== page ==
Both Mayor Walsh and Police Commissioner William Gross today tore into elected city officials for their comments on, in Walsh's case, the Boston Resiliency Fund and, in Gross's case, what he said were BPD efforts to fight violent crime.
Walsh did not identify Councilor Michelle Wu (at large) at a City Hall press conference, but he referred to Wu's comments earlier in the day about the way the Resiliency Fund is run - and who had earlier criticized the way Walsh set up a separate fund to address racial inequities in the city, calling it "a squandering of municipal power that will compete with a community-led effort created by Black and brown business leaders."
"They better find a better issue than that to run for higher office," he said of Wu, who has been named as a possible contender for his job.
"When I hear people talk about how it's not effective, they should take a little bit of their time to learn about why the fund was set up and what the intention of the fund was and maybe help us get some money for the fund rather than Monday-morning quarterback on a radio show when they have no idea what they're talking about when it comes to the Resiliency Fund," Walsh fumed.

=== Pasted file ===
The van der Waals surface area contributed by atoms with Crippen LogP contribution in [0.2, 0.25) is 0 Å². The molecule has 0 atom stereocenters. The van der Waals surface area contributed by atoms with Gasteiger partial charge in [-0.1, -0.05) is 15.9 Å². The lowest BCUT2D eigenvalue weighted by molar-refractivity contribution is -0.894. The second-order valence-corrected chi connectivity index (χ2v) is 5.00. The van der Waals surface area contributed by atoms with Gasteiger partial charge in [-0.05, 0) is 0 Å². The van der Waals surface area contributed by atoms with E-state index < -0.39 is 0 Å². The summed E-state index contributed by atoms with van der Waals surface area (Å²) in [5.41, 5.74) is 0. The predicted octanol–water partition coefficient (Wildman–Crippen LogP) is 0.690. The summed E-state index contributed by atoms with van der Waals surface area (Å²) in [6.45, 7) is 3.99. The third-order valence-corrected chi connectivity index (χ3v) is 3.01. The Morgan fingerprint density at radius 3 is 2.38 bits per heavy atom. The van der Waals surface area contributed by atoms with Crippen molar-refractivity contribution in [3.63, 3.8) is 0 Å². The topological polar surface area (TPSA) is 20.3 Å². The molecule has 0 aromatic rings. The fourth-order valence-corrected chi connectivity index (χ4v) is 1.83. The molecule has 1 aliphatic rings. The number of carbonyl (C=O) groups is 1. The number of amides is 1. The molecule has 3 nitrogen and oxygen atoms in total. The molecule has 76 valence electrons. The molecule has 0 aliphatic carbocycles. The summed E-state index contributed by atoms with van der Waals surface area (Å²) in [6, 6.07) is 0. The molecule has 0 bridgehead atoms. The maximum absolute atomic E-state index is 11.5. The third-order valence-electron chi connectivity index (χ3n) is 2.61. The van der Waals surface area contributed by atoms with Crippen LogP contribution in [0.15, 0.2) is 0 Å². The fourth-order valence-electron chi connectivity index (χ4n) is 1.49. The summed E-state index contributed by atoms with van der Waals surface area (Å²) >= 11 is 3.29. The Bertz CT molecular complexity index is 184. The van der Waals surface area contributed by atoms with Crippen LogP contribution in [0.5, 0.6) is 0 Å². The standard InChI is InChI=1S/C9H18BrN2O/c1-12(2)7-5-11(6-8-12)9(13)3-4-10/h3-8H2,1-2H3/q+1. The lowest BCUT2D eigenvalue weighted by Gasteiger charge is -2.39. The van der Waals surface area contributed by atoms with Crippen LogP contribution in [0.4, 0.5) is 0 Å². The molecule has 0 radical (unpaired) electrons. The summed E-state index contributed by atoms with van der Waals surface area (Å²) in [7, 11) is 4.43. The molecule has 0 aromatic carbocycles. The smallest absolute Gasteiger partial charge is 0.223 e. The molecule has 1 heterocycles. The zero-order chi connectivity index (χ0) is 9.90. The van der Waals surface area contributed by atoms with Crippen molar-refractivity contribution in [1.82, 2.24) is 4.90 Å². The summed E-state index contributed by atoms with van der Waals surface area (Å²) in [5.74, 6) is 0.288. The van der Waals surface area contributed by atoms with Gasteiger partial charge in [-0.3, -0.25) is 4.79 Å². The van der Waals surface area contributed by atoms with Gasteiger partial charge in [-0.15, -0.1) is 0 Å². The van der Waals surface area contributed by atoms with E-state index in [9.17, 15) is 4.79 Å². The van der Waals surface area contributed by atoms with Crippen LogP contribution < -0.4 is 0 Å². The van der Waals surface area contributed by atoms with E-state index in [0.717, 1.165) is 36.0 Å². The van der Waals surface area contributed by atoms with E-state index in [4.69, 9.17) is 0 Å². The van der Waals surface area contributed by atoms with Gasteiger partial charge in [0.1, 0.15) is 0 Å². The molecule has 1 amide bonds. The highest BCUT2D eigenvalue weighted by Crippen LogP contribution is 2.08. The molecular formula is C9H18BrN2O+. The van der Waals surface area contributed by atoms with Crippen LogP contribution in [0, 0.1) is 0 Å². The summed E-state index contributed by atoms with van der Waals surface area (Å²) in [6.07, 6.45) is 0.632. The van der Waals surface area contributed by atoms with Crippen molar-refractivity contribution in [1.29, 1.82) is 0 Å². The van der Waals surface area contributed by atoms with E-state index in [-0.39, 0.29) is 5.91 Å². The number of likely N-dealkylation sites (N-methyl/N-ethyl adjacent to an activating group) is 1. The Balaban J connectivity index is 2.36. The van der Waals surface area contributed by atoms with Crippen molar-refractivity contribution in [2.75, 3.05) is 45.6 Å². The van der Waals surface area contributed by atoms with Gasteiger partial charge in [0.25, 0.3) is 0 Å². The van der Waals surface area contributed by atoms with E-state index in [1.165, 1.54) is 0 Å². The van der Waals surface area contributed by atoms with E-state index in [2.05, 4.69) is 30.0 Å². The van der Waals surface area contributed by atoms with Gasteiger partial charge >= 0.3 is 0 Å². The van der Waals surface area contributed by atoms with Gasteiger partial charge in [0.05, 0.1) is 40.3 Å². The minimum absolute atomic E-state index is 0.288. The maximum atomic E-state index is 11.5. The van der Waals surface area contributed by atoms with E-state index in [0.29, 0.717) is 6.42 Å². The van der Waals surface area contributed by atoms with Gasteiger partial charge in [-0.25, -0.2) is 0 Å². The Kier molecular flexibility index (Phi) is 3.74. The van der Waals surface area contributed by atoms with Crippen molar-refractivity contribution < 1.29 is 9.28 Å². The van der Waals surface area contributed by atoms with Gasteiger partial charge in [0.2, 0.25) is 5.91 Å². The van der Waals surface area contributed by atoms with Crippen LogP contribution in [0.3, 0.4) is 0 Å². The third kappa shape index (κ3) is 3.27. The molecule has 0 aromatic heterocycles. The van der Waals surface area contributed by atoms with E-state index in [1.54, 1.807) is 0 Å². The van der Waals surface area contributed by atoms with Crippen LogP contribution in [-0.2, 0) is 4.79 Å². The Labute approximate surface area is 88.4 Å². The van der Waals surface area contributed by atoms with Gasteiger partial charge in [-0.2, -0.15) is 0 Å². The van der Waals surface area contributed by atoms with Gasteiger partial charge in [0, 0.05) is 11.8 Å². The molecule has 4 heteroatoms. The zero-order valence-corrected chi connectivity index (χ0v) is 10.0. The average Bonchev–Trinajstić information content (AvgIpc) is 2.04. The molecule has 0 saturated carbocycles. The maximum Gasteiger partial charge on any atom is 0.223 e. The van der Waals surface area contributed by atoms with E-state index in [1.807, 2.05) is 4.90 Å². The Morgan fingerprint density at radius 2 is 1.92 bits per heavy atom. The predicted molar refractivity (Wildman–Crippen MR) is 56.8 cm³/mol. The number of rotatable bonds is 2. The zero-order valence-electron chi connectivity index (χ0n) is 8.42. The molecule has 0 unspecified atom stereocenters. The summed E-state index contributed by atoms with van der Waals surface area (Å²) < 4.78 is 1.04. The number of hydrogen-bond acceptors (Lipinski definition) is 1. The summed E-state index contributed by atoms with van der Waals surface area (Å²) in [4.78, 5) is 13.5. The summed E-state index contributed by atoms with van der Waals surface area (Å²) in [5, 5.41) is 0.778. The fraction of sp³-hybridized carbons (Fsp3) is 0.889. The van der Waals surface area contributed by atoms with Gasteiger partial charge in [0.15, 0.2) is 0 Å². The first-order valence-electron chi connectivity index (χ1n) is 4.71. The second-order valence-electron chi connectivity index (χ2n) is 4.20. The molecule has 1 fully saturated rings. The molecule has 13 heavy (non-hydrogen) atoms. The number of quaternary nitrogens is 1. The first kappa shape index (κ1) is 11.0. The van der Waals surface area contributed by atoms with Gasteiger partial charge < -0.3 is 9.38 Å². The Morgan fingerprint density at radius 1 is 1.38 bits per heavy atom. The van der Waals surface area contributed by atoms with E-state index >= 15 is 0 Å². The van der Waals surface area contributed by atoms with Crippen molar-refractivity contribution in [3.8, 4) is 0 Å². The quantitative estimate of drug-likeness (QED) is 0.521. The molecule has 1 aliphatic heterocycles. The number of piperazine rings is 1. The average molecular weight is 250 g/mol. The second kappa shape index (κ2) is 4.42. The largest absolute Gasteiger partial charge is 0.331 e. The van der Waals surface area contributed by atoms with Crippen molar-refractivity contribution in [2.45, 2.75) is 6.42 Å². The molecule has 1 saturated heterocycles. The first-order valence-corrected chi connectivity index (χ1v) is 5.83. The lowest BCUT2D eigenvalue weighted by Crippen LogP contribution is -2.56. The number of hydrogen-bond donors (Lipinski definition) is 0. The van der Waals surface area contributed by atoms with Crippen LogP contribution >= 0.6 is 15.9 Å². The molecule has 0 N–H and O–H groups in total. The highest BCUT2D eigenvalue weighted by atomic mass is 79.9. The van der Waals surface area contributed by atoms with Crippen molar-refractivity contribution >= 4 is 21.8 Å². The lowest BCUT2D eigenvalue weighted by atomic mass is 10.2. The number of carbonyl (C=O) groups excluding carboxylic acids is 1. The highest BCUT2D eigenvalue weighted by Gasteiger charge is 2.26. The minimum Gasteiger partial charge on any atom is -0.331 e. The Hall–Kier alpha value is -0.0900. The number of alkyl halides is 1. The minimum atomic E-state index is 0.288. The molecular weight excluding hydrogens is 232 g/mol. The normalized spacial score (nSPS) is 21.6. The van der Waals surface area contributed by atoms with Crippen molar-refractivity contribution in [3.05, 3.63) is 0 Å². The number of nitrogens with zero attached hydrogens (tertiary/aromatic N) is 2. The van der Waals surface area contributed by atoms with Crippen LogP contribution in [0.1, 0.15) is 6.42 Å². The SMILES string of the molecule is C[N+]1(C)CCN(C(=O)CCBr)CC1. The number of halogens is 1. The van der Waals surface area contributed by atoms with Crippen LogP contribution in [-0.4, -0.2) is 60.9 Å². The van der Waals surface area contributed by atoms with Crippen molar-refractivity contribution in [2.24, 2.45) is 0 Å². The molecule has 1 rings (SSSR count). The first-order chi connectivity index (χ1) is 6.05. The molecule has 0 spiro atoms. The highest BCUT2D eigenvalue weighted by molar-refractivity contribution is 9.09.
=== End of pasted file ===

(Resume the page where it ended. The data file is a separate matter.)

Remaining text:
Walsh said the fund has raised $33 million to fund efforts by local organizations to help residents survive Covid-19, from programs to boost testing and promote health efforts in minority neighborhoods to meal programs to buying Chromebooks so BPS students can keep learning. Some 53% of the programs are led by minority residents, he said, adding the other official should maybe consider helping to increase fundraising for the fund, instead of criticizing it.
Gross's comments were possibly aimed at City Councilor Andrea Campbell (Dorchester), who chairs the council's public-safety committee, who has also been mentioned as a possible mayoral candidate and who has tangled with Gross over a couple of issues of late - the department's reaction to a protest march past the D-4 police station and Gross's posing for a photo with William Barr.
After vowing to catch the "cowards" responsible for a recent series of shootings and murder, most recently of a convenience-store clerk on Shawmut Avenue in Roxbury on Tuesday, Gross said residents of minority neighborhoods need to continue to stick together, feed tips to police and not listen to naysayers.
"This is time for us to stick together," he said. "Forget the critics, they're never in the street, anyway, they're just talk."
Gross also tore into judges he said are releasing people who shouldn't be released. He said a recent shooting suspect had been arrested four days earlier on a gun charge, and had cut off his GPS ankle bracelet before shooting again.
"I only hope that the judicial process is listening," and stops letting people arrested on gun charges out on bail and with GPS devices, he said. He added that's especially important now, because people on the street feel they can get away with anything because courtrooms remain shut and grand juries are not hearing cases.